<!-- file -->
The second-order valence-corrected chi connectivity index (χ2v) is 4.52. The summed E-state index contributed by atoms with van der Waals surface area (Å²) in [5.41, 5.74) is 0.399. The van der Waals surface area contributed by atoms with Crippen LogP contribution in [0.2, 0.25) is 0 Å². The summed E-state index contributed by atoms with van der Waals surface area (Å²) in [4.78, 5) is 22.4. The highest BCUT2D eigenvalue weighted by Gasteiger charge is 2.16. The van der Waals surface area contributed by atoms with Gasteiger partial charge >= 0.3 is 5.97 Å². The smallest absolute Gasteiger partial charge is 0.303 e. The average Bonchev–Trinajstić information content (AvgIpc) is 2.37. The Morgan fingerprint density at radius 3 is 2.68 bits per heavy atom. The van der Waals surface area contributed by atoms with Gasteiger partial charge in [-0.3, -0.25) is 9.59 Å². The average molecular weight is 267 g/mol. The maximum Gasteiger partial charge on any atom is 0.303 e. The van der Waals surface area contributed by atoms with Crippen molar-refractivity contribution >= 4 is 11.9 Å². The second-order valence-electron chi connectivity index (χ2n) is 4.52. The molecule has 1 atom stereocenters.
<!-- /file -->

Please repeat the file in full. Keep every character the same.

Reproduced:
The second-order valence-corrected chi connectivity index (χ2v) is 4.52. The summed E-state index contributed by atoms with van der Waals surface area (Å²) in [5.41, 5.74) is 0.399. The van der Waals surface area contributed by atoms with Crippen LogP contribution in [0.2, 0.25) is 0 Å². The summed E-state index contributed by atoms with van der Waals surface area (Å²) in [4.78, 5) is 22.4. The highest BCUT2D eigenvalue weighted by Gasteiger charge is 2.16. The van der Waals surface area contributed by atoms with Gasteiger partial charge >= 0.3 is 5.97 Å². The smallest absolute Gasteiger partial charge is 0.303 e. The average Bonchev–Trinajstić information content (AvgIpc) is 2.37. The Morgan fingerprint density at radius 3 is 2.68 bits per heavy atom. The van der Waals surface area contributed by atoms with Gasteiger partial charge in [-0.3, -0.25) is 9.59 Å². The average molecular weight is 267 g/mol. The maximum Gasteiger partial charge on any atom is 0.303 e. The van der Waals surface area contributed by atoms with Crippen molar-refractivity contribution >= 4 is 11.9 Å². The second-order valence-electron chi connectivity index (χ2n) is 4.52. The molecule has 1 atom stereocenters.